One of the most difficult aspects of a blog about the wisdom of psychoanalysis is that it stimulates my readers’ awareness of their struggles in life and quickly leads to the understandable and inevitable response: “Ok, I understand that I have these struggles. But what do I do about it?
In a way, this is one of the most frustrating parts about the process of psychoanalysis itself. My patients have this very same response when I offer them some understanding about what makes them tick, why they do the things they do. “Alright, already,” they say. “But tell me what to do!”
This is a difficult position for me (I do not ask for sympathy, just understanding!), because I am a rather compassionate person who hates to see people in pain and wants very much to help a brother or sister out. And sometimes I have very clear ideas about what a person could do to bring about changes in his or her life. And ultimately I do share these ideas with my patients, as I will with my readers. But the real gift that I have to offer is not suggestions or advice, but understanding about how your mind works.
That is why this blog is more about thinking than about doing.
Why do I think that helping you understand your mind is more beneficial than giving you guidance about what to do? Because one of the most important discoveries of psychoanalysis is that we have trouble in life not because we don’t know what to do but because we can’t bring ourselves to do it.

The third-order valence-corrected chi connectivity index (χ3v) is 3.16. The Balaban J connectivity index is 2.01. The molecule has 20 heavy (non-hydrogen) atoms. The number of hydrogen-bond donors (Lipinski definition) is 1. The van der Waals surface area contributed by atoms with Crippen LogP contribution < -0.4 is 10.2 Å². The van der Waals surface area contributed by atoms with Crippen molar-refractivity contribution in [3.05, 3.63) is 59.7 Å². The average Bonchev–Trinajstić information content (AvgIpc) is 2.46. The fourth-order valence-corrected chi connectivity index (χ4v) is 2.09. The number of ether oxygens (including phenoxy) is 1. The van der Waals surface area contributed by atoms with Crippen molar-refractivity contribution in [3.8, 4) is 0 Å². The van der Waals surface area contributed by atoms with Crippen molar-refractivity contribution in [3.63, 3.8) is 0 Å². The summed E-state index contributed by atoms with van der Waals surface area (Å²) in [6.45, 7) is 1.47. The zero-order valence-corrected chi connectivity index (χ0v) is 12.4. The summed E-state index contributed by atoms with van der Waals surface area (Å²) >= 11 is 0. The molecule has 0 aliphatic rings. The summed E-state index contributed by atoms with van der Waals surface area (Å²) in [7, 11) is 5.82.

This is a most puzzling reality of psychological life. We say that we want to change and yet, despite excellent advice, suggestions, and guidance, we do not tend to change. Some of us even take it a step further and get ourselves some quality help—we spend time and energy and money in all sorts of helpful treatments to get ourselves from here to there and yet, more often than not, we wind up no better off than when we started.
This is a puzzle indeed.
This puzzle captured Freud’s attention at the very beginning of his psychoanalytic project, back in the late 19th century. He noticed that people initially responded to the helpful, kindly, intelligent suggestions of a trusted physician but that they tended to fall back to their old habits, patterns, and symptoms.
He even discovered that when patients were in a highly receptive mental state—under hypnosis, no less—that suggestions that were planted tended not to take root. The changes did not last.
Freud put together this puzzling set of factors and concluded that people are highly invested in their current psychological state. We maintain the status quo despite great efforts to change. He called this resistance. And ultimately he determined that this force was so strong and influential in the psyche that psychoanalysis should be more specifically called the analysis of resistances.
Intuitively, we know this is true. We lose the first 5 lbs but then gain 10 back. We want to be kinder to our partner or our parents or our children but find ourselves gravitating to the same old neglectful or insensitive rut. We want to take the next step in our careers but find that we don’t put in the effort it takes to get there. We say we are sorry but commit the same offense again and again. We make our New Year’s resolutions but, by February, we fall off the wagon.
Now, if we or our therapists or doctors or counselors or coaches do not understand the powerful force of resistance to change, we will think that we just haven’t found the right advice or plan or diet or doctor, and so we will try to find another. But if we understand that we are fighting the change process itself, we address the problem at its core. We must come to understand what is in the way of our making changes and why it is there. Only then do we have a real chance of making changes that last.